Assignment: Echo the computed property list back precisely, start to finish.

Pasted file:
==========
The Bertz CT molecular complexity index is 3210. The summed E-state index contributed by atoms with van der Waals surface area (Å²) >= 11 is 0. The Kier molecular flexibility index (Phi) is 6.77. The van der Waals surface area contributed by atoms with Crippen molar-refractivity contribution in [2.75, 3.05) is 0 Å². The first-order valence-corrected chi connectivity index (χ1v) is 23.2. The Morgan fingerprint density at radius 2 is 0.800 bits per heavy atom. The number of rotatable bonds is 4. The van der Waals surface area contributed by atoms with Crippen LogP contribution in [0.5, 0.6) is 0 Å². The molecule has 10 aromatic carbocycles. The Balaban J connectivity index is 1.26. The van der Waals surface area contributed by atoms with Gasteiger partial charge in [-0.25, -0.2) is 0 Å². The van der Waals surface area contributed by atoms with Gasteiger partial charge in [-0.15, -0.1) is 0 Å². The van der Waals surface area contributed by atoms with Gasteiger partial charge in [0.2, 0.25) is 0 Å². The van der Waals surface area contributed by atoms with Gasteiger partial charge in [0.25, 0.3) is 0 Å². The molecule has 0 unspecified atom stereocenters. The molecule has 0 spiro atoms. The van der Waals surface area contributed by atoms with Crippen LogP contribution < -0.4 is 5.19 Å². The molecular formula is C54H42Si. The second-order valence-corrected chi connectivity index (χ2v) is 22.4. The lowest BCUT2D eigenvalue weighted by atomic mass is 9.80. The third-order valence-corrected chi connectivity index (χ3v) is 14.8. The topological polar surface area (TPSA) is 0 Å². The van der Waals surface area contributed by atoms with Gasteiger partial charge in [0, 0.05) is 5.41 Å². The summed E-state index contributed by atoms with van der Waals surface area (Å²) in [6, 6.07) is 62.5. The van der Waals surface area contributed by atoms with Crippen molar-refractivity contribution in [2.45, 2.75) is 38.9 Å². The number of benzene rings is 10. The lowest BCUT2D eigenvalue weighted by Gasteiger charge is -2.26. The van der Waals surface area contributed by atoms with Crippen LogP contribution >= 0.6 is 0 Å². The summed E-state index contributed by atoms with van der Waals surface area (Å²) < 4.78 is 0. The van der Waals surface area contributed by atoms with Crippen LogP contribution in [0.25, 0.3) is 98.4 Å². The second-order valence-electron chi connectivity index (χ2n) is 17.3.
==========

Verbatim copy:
The Bertz CT molecular complexity index is 3210. The summed E-state index contributed by atoms with van der Waals surface area (Å²) >= 11 is 0. The Kier molecular flexibility index (Phi) is 6.77. The van der Waals surface area contributed by atoms with Crippen molar-refractivity contribution in [2.75, 3.05) is 0 Å². The first-order valence-corrected chi connectivity index (χ1v) is 23.2. The Morgan fingerprint density at radius 2 is 0.800 bits per heavy atom. The number of rotatable bonds is 4. The van der Waals surface area contributed by atoms with Crippen LogP contribution in [0.5, 0.6) is 0 Å². The molecule has 10 aromatic carbocycles. The Balaban J connectivity index is 1.26. The van der Waals surface area contributed by atoms with Gasteiger partial charge in [-0.25, -0.2) is 0 Å². The van der Waals surface area contributed by atoms with Gasteiger partial charge in [-0.15, -0.1) is 0 Å². The van der Waals surface area contributed by atoms with Gasteiger partial charge in [0.2, 0.25) is 0 Å². The van der Waals surface area contributed by atoms with Gasteiger partial charge in [0.25, 0.3) is 0 Å². The molecule has 0 unspecified atom stereocenters. The molecule has 0 spiro atoms. The van der Waals surface area contributed by atoms with Crippen LogP contribution < -0.4 is 5.19 Å². The molecular formula is C54H42Si. The second-order valence-corrected chi connectivity index (χ2v) is 22.4. The lowest BCUT2D eigenvalue weighted by atomic mass is 9.80. The third-order valence-corrected chi connectivity index (χ3v) is 14.8. The topological polar surface area (TPSA) is 0 Å². The van der Waals surface area contributed by atoms with Gasteiger partial charge in [0, 0.05) is 5.41 Å². The summed E-state index contributed by atoms with van der Waals surface area (Å²) in [6, 6.07) is 62.5. The van der Waals surface area contributed by atoms with Crippen molar-refractivity contribution in [2.45, 2.75) is 38.9 Å². The number of benzene rings is 10. The lowest BCUT2D eigenvalue weighted by Gasteiger charge is -2.26. The van der Waals surface area contributed by atoms with Crippen LogP contribution >= 0.6 is 0 Å². The summed E-state index contributed by atoms with van der Waals surface area (Å²) < 4.78 is 0. The van der Waals surface area contributed by atoms with Crippen LogP contribution in [0.25, 0.3) is 98.4 Å². The second-order valence-electron chi connectivity index (χ2n) is 17.3.